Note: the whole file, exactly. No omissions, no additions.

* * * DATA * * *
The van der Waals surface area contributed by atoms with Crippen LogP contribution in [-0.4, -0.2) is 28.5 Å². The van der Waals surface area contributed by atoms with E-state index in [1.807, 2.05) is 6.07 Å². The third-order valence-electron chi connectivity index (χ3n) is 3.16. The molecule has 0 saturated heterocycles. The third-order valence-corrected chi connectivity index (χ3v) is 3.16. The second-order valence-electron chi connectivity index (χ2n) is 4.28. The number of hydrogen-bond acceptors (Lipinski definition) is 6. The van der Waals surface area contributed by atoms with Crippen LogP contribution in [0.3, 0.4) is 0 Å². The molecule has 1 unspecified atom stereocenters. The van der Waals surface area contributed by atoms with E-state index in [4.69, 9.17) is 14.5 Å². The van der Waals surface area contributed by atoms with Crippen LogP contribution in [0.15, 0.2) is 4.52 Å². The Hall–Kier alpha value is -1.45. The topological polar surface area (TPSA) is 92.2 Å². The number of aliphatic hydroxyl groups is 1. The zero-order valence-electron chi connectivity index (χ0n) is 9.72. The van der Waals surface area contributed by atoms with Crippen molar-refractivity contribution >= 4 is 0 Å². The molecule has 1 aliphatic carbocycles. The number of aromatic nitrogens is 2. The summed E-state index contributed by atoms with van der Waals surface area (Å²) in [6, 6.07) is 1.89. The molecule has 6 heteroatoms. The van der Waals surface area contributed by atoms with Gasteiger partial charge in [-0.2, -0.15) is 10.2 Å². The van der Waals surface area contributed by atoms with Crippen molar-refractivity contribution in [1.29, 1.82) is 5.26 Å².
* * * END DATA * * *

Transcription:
The van der Waals surface area contributed by atoms with Crippen LogP contribution in [-0.4, -0.2) is 28.5 Å². The van der Waals surface area contributed by atoms with E-state index in [1.807, 2.05) is 6.07 Å². The third-order valence-electron chi connectivity index (χ3n) is 3.16. The molecule has 0 saturated heterocycles. The third-order valence-corrected chi connectivity index (χ3v) is 3.16. The second-order valence-electron chi connectivity index (χ2n) is 4.28. The number of hydrogen-bond acceptors (Lipinski definition) is 6. The van der Waals surface area contributed by atoms with Crippen LogP contribution in [0.3, 0.4) is 0 Å². The molecule has 1 unspecified atom stereocenters. The van der Waals surface area contributed by atoms with E-state index in [4.69, 9.17) is 14.5 Å². The van der Waals surface area contributed by atoms with Crippen LogP contribution in [0.15, 0.2) is 4.52 Å². The Hall–Kier alpha value is -1.45. The topological polar surface area (TPSA) is 92.2 Å². The number of aliphatic hydroxyl groups is 1. The zero-order valence-electron chi connectivity index (χ0n) is 9.72. The van der Waals surface area contributed by atoms with Crippen molar-refractivity contribution >= 4 is 0 Å². The molecule has 1 aliphatic carbocycles. The number of aromatic nitrogens is 2. The summed E-state index contributed by atoms with van der Waals surface area (Å²) in [6, 6.07) is 1.89. The molecule has 6 heteroatoms. The van der Waals surface area contributed by atoms with Gasteiger partial charge in [-0.2, -0.15) is 10.2 Å². The van der Waals surface area contributed by atoms with Crippen molar-refractivity contribution in [1.29, 1.82) is 5.26 Å².